MVF: You know Peter, that's a good question because you know everybody's talking about cloud. For sure, we are talking also talking about cloud BPM for a couple of months ago.

I think that even the vendors that are trying to leverage the BPM cloud strategy, and they want this strategy to become their main revenue stream. Those guys are not yet experienced this growth because I think that the cloud market is also evolving and it's getting mature but it's not yet there so I think from my point of view, we have two different kinds of cloud market. We have the public cloud; we have the private cloud so most of the people are now trying to make a transition to the private cloud because it's another way to work with our internal servers.

But in terms of how the BPM solutions are going to be deploying to the cloud and how a vendor can provide value as the BPM cloud vendor, again, I think that we have experienced two different phases so development time when you are modeling and developing a BPM application and production time. And even if a lot of vendors are now trying to focus on providing the right technologies for development part of the cloud thing.

The real value today is on the production side, meaning that what the customers are looking for is, okay, I have two guys that can use locally BPM solutions to develop new applications. And then, what they want is to deploy those new applications in a cloud infrastructure and most of the time this cloud infrastructure is going to be a private cloud infrastructure.

But the thing we are not yet ready for a complete BPM cloud solution for both development and production. I'm not saying that this is not going to come but today if it is one focus for me is the production side and this is exactly what we are doing at BonitaSoft so we have a lot of people that are just downloading the solution and using it in a traditional way. And the people that want to use Bonita let's say in a cloud way, what they are doing is they download the product, they start doing things locally and then when they deploy in production then they deploy in a private cloud infrastructure. So again, I see those two faces development versus production and I see the focus today on the production side.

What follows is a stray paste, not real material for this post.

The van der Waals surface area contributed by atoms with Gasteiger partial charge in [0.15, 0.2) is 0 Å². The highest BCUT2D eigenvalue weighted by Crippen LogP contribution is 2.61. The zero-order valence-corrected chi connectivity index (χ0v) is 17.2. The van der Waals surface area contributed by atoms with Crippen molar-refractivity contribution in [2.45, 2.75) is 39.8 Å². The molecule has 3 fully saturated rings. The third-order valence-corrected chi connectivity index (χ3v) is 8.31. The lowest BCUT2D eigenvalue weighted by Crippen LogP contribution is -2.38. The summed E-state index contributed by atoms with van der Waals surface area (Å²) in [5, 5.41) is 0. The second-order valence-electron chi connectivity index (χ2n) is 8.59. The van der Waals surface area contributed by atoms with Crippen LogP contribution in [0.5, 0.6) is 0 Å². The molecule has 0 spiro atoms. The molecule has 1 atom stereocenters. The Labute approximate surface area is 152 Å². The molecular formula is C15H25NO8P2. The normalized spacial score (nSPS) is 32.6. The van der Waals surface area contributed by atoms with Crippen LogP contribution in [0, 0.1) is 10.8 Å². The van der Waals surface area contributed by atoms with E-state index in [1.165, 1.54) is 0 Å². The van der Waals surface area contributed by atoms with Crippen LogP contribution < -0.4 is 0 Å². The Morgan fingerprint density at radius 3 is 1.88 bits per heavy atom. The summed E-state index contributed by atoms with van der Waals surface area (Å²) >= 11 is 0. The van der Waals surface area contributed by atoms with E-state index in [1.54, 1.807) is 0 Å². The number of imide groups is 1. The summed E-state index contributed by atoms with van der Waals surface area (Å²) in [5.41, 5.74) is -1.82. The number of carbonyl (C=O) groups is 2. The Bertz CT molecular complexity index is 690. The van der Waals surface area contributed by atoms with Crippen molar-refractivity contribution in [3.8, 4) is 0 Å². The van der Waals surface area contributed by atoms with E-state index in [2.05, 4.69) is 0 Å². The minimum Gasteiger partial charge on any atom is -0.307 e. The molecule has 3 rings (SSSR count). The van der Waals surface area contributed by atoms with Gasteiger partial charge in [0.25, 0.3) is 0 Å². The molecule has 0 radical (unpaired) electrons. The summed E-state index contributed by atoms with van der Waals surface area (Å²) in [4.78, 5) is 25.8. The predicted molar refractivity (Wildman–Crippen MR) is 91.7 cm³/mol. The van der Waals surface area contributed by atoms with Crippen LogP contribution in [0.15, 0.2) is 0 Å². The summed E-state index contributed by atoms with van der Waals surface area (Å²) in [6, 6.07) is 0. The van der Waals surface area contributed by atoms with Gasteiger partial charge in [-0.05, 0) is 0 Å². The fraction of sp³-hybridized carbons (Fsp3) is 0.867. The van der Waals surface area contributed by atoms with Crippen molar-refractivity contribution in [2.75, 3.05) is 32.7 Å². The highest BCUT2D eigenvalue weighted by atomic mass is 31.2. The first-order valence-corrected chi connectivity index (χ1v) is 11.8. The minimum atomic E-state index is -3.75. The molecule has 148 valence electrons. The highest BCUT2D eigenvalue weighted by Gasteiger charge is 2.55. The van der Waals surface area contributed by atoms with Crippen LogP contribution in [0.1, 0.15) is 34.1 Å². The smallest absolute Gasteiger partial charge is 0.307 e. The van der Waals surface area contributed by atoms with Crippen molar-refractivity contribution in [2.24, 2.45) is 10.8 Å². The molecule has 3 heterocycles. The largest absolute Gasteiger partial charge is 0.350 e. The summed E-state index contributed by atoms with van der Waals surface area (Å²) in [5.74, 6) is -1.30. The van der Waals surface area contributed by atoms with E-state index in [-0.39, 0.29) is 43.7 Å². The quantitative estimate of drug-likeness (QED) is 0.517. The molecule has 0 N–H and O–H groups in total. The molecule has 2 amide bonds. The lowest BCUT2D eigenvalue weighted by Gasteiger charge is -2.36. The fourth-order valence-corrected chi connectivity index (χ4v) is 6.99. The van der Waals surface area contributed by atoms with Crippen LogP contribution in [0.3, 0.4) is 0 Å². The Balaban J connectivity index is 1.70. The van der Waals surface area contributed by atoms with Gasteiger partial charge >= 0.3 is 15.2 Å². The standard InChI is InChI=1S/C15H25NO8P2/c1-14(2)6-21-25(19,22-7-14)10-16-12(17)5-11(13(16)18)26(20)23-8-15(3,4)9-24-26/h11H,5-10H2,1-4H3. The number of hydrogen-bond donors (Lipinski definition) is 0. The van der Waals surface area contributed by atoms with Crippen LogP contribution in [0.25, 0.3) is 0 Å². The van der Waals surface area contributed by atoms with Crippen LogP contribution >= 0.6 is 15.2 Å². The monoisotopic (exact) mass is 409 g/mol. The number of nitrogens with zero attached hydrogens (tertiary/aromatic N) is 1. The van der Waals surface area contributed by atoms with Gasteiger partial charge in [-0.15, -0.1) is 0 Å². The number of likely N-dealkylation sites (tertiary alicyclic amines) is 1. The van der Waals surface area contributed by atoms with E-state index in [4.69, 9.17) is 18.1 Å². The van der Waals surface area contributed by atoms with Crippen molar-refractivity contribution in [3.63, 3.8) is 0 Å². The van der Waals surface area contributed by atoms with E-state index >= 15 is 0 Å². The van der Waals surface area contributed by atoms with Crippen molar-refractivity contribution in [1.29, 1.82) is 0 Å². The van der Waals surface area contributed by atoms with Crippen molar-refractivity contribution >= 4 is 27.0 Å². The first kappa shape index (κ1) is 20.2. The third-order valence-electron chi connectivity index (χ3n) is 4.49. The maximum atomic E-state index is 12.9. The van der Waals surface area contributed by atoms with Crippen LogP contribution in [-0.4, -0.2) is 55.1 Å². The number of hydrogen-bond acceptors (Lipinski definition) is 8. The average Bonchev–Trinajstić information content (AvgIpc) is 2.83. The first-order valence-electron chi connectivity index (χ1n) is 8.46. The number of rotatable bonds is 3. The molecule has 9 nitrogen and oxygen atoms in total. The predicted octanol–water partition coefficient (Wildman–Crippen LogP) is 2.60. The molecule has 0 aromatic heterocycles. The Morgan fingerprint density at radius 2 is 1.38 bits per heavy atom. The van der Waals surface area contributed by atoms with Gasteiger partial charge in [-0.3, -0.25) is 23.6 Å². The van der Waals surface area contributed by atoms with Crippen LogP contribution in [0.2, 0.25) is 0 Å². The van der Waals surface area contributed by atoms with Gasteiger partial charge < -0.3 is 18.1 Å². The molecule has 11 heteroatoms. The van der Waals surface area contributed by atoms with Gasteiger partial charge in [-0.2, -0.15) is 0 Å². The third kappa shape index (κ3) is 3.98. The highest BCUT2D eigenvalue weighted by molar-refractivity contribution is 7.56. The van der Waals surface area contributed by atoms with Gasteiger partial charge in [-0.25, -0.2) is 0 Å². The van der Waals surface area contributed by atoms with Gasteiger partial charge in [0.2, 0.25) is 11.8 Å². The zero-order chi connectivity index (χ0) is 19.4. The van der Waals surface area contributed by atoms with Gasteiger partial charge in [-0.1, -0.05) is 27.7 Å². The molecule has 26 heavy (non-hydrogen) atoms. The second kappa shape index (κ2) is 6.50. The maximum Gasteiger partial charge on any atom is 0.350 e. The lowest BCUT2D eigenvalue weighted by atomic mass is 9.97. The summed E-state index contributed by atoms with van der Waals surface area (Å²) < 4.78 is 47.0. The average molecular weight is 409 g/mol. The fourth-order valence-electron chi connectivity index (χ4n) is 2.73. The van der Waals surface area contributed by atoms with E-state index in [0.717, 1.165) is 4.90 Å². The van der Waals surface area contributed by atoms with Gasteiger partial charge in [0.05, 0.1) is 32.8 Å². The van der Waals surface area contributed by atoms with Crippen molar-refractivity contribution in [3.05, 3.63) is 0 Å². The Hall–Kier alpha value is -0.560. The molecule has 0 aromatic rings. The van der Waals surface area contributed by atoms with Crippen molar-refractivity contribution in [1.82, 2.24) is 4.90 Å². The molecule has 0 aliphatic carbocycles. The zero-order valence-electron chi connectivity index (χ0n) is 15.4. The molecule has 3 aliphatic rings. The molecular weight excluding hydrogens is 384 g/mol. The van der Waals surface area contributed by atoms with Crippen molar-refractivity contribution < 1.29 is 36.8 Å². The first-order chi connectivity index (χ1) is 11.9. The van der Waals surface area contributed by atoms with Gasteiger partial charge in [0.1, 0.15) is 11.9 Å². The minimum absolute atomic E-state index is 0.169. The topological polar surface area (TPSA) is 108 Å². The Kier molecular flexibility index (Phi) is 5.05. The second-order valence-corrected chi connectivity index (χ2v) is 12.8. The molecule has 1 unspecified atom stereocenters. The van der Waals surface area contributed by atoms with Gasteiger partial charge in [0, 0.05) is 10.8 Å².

PS: Right. Now, as if you haven't already discussed this, but what would you say is the next big thing in BPM?

MVF: To me, I mean, this is something that we are -- it's a method that we are pushing for the very beginning at BonitaSoft. We think that the focus in the next year is going to be on the user experience meaning that a BPM solution as being a tool that you're going to use, a set of tools that you're going use to build new applications for end users. And most of the people, let's say that the BPM market has been concentrated by years, last year on providing the right modeling tools for the development environments and that's great.

I mean we need those tools and at BonitaSoft side, we are also providing those modeling tools but we think that the focus is going to be on the user experience. If the application that we are building on top of Bonita cannot be used by an end user, then we lost. Because it's like, okay, even if you have the best model in the world, if the application that you are building on top of this solution is not going to be used and isn't going to be accepted by the end users, then this solution is not going to be adopted for a new project. So this is why we are also putting a lot of effort and dedication on providing new capabilities at that allows the end user to easily interact with the BPM application based on Bonita. So we see the focus on the user experience.

ebizQ’s expert blog team covers a broad range of BPM, business integration, business analytics/monitoring, collaboration, content and related issues.

Peter Schooff

Peter Schooff is Contributing Editor at ebizQ, and manager of the ebizQ Forum. Contact him at pschooff@techtarget.com